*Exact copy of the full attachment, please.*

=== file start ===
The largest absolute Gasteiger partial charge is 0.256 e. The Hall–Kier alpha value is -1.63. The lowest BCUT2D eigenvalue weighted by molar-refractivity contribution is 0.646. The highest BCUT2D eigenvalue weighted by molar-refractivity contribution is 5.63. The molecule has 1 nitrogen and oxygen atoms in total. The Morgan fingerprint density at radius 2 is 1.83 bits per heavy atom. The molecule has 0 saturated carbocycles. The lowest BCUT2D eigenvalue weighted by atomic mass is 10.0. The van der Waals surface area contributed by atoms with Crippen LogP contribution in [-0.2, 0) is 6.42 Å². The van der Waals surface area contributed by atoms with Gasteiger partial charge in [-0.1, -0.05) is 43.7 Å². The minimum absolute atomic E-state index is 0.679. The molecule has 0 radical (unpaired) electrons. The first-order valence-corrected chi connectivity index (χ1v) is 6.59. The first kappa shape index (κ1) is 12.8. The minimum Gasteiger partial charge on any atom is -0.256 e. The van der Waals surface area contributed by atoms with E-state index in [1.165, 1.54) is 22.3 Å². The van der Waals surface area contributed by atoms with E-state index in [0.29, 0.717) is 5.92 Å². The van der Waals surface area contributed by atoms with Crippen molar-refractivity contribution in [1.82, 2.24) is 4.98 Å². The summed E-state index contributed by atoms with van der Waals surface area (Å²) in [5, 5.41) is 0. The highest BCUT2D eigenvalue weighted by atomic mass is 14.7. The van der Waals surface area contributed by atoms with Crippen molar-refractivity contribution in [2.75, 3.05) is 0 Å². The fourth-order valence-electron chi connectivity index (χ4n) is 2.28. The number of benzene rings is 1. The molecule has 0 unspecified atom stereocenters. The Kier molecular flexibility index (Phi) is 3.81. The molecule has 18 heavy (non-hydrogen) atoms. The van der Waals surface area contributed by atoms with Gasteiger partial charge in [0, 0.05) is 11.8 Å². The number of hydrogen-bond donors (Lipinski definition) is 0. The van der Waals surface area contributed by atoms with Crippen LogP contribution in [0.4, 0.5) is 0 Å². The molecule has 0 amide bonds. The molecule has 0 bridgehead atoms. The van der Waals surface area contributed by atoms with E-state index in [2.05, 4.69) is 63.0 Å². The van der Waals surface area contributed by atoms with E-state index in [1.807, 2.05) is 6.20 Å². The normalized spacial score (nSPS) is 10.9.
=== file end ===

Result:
The largest absolute Gasteiger partial charge is 0.256 e. The Hall–Kier alpha value is -1.63. The lowest BCUT2D eigenvalue weighted by molar-refractivity contribution is 0.646. The highest BCUT2D eigenvalue weighted by molar-refractivity contribution is 5.63. The molecule has 1 nitrogen and oxygen atoms in total. The Morgan fingerprint density at radius 2 is 1.83 bits per heavy atom. The molecule has 0 saturated carbocycles. The lowest BCUT2D eigenvalue weighted by atomic mass is 10.0. The van der Waals surface area contributed by atoms with Crippen LogP contribution in [-0.2, 0) is 6.42 Å². The van der Waals surface area contributed by atoms with Gasteiger partial charge in [-0.1, -0.05) is 43.7 Å². The minimum absolute atomic E-state index is 0.679. The molecule has 0 radical (unpaired) electrons. The first-order valence-corrected chi connectivity index (χ1v) is 6.59. The first kappa shape index (κ1) is 12.8. The minimum Gasteiger partial charge on any atom is -0.256 e. The van der Waals surface area contributed by atoms with E-state index in [1.165, 1.54) is 22.3 Å². The van der Waals surface area contributed by atoms with E-state index in [0.29, 0.717) is 5.92 Å². The van der Waals surface area contributed by atoms with Crippen molar-refractivity contribution in [1.82, 2.24) is 4.98 Å². The summed E-state index contributed by atoms with van der Waals surface area (Å²) in [5, 5.41) is 0. The highest BCUT2D eigenvalue weighted by atomic mass is 14.7. The van der Waals surface area contributed by atoms with Crippen molar-refractivity contribution in [2.75, 3.05) is 0 Å². The fourth-order valence-electron chi connectivity index (χ4n) is 2.28. The number of benzene rings is 1. The molecule has 0 unspecified atom stereocenters. The Kier molecular flexibility index (Phi) is 3.81. The molecule has 18 heavy (non-hydrogen) atoms. The van der Waals surface area contributed by atoms with Gasteiger partial charge in [0, 0.05) is 11.8 Å². The number of hydrogen-bond donors (Lipinski definition) is 0. The van der Waals surface area contributed by atoms with Crippen LogP contribution in [0.4, 0.5) is 0 Å². The molecule has 0 amide bonds. The molecule has 0 bridgehead atoms. The van der Waals surface area contributed by atoms with E-state index in [2.05, 4.69) is 63.0 Å². The van der Waals surface area contributed by atoms with E-state index in [1.807, 2.05) is 6.20 Å². The normalized spacial score (nSPS) is 10.9.